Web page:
Unfortunately that is West Midlands Police’s description for ‘lock-snapping’ which has emerged as a prominent form of burglary in the Black Country this year.
Armed with nothing more than a pair of pliers and a screwdriver intruders can now force their way into people’s homes in less than a minute using this very technique.
And what has the force ‘worried’ is that unlike other crude methods of entry, this does not involve clumsy smashing of glass or bashing down doors.
It can be carried out almost completely silently. As a result brazen thieves are targeting more homes at night – while people are still in bed.
Detective Sergeant Leighton Shingles, part of the force’s High Harm team, said: “It has definitely become a method of entry we are seeing more often. Ever since January we are noticing it regularly. It is something they are able to do quietly which means a lot of offences are being done overnight.
“The worrying thing is that they are being committed while people are in the house. It takes a matter of minutes. They can get in much quicker but we believe on occasion they are taking a little bit longer in order to do it quietly.”
So what exactly is lock-snapping? The first bit of bad news is that the ideal targets are Euro profile cylinder locks, which are fitted to several million uPVC doors throughout the country.
It works by removing the plastic covering and gripping the protruding lock mechanism – where you put the key – with some sort of tool. A set of pliers will do but career burglars may opt for an aptly named ‘snapper bar’ which can be picked up from most locksmith merchants for around £50 or less.
See how lock-snapping works
At the risk of this becoming a ‘how to’ guide, aspiring burglars will have to figure the final part out themselves. However, it would seem scores of desperate criminals have already cottoned on in the Black Country with West Midlands Police now declaring lock-snapping is the ‘method of choice’ for forcing entry into homes.
The force has issued multiple warnings to residents this year, particularly via its fledging WMNow alert service, that this is the way homes are now being broken in to in 2017.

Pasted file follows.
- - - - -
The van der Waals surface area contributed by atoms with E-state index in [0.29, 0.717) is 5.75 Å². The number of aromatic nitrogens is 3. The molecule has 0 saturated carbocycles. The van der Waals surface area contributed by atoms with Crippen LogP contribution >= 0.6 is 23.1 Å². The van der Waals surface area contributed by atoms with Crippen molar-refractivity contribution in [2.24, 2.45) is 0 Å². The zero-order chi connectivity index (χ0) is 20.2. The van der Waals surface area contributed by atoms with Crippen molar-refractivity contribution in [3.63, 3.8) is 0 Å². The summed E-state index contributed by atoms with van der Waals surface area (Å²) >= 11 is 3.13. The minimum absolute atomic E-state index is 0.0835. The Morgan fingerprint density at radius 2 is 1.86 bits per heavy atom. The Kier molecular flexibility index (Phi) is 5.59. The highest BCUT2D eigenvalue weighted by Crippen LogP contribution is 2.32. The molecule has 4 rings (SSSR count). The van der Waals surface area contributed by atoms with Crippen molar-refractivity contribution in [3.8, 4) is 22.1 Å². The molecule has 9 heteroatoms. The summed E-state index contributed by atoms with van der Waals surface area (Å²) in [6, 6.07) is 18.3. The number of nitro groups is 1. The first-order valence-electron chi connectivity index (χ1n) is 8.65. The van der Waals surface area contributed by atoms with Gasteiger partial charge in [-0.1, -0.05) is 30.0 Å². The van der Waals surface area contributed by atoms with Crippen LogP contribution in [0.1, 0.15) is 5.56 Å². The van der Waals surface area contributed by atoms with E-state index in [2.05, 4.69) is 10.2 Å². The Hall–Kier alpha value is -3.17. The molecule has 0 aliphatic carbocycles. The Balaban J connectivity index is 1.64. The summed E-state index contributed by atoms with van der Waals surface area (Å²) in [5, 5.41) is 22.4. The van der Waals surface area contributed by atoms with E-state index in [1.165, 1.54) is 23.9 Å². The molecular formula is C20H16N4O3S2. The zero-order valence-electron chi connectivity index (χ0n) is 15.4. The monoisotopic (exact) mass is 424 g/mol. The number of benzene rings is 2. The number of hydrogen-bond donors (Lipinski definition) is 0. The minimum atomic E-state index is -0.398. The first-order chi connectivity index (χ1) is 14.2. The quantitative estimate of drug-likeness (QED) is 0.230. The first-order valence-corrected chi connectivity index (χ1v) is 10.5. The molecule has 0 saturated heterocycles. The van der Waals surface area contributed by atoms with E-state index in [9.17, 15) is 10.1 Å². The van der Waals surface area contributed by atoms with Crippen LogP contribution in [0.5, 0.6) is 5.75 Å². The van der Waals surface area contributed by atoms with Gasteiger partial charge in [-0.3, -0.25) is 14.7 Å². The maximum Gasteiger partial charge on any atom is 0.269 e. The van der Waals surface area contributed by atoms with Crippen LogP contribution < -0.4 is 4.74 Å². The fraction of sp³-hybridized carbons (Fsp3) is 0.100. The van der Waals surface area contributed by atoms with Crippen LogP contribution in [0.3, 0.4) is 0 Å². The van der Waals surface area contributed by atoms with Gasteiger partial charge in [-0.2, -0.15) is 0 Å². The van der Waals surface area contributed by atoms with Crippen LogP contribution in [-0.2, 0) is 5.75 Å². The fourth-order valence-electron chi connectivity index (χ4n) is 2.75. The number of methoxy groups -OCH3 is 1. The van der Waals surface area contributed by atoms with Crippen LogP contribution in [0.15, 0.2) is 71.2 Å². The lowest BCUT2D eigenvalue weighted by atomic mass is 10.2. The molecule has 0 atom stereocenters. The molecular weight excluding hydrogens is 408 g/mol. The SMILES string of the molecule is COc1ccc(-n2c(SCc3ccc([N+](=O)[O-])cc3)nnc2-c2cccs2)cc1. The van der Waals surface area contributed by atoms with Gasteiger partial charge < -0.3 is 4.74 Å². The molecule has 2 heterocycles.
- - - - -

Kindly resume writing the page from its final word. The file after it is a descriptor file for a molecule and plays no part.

In March houses on Hodges Drive and Darby’s Hill Road in Tividale were targeted, while properties in Brickhouse Lane and Woolpack Close in the West Bromwich area were also raided.
More recently Milking Bank in Dudley and parts of Halesowen have seen similar incidents.
While Walsall residents have been hit by several ‘lock-snap’ break-ins in the last two months with houses in Chestnut Close in Streetly, The Berkshire in Turnberry, and Tetley Avenue, just north of Walsall Arboretum, all proving vulnerable.
On the back of the latter incident, Kevin Pitt - police, engagement and consultation officer in Walsall - said: “Lock-snapping is becoming burglars’ entry method of choice as it is quick, easy and quiet.”
As you would expect laptop computers, jewellery and cash have been the obvious targets.
But car keys have become the ultimate prize with the rear patio doors to a home now seen as a gateway to driving off in a £30,000-plus high performance vehicle.
“I can confidently say that lock-snapping burglaries are becoming the easy way to steal a vehicle from someone’s drive,” added Det Sgt Shingles.
“Expensive vehicles have become the reward for successfully breaking into a house.“ While it has emerged as a particular threat to Black Country homes this year, the method has been around for more than five years. As such, counter measures have since been developed.
There are several ‘anti-snap’ locks on the market which can be picked up for less than £20. Of course it will cost a locksmith to install it, but that is a small price to pay if it means sentimental jewellery is not stolen and the car stays firmly on the drive. A cheaper option for patio doors comes in the form of a Patlock, which fits around the door handles. And even cheaper still are ‘sash jammers’ which prevent windows and doors from opening.
They are available for less than £10 each and recommended by police. Det Sgt Shingles added: “There are a number of things you can do. But almost all lock-snap burglaries happen at the rear of the property.
"So we would urge people to check things like the security of their side gates, or if they have security lights and CCTV make sure they are working.
“People should think if they can easily access the back of their home then someone else can.”
West Midlands Police has had to deal with a minimum of 2,000 burglaries a month across the region since last September.
Det Sgt Shingles said: “Burglary is one of the most personal crimes. It compromises people’s privacy and with the loss of expensive or sentimental items, as well as the cost of the damage caused, it can be absolutely traumatising.”
More information on home security is available at www.securedbydesign.com which is the official police flagship scheme.